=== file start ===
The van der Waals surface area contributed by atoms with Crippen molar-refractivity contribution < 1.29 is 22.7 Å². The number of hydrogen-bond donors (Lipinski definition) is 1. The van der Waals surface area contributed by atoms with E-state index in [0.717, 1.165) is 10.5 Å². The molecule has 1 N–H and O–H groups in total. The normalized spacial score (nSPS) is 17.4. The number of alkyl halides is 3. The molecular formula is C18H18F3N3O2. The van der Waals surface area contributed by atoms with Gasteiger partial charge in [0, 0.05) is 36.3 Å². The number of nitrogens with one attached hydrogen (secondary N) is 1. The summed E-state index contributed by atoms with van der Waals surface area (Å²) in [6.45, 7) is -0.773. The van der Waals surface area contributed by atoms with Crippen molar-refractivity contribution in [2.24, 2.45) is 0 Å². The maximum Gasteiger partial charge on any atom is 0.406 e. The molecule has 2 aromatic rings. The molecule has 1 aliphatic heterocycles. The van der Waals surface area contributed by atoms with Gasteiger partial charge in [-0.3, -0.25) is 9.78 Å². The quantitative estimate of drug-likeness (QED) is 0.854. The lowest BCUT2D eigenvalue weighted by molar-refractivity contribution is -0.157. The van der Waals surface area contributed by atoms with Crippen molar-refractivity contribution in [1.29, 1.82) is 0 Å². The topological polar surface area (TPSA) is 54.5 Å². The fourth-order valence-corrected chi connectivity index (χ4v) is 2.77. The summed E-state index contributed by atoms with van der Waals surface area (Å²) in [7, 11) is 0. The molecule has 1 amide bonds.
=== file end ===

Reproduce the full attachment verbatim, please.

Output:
The van der Waals surface area contributed by atoms with Crippen molar-refractivity contribution < 1.29 is 22.7 Å². The number of hydrogen-bond donors (Lipinski definition) is 1. The van der Waals surface area contributed by atoms with E-state index in [0.717, 1.165) is 10.5 Å². The molecule has 1 N–H and O–H groups in total. The normalized spacial score (nSPS) is 17.4. The number of alkyl halides is 3. The molecular formula is C18H18F3N3O2. The van der Waals surface area contributed by atoms with Gasteiger partial charge in [0, 0.05) is 36.3 Å². The number of nitrogens with one attached hydrogen (secondary N) is 1. The summed E-state index contributed by atoms with van der Waals surface area (Å²) in [6.45, 7) is -0.773. The van der Waals surface area contributed by atoms with Crippen molar-refractivity contribution in [2.24, 2.45) is 0 Å². The maximum Gasteiger partial charge on any atom is 0.406 e. The molecule has 2 aromatic rings. The molecule has 1 aliphatic heterocycles. The van der Waals surface area contributed by atoms with Gasteiger partial charge in [-0.3, -0.25) is 9.78 Å². The quantitative estimate of drug-likeness (QED) is 0.854. The lowest BCUT2D eigenvalue weighted by molar-refractivity contribution is -0.157. The van der Waals surface area contributed by atoms with Crippen molar-refractivity contribution in [1.29, 1.82) is 0 Å². The topological polar surface area (TPSA) is 54.5 Å². The fourth-order valence-corrected chi connectivity index (χ4v) is 2.77. The summed E-state index contributed by atoms with van der Waals surface area (Å²) in [7, 11) is 0. The molecule has 1 amide bonds.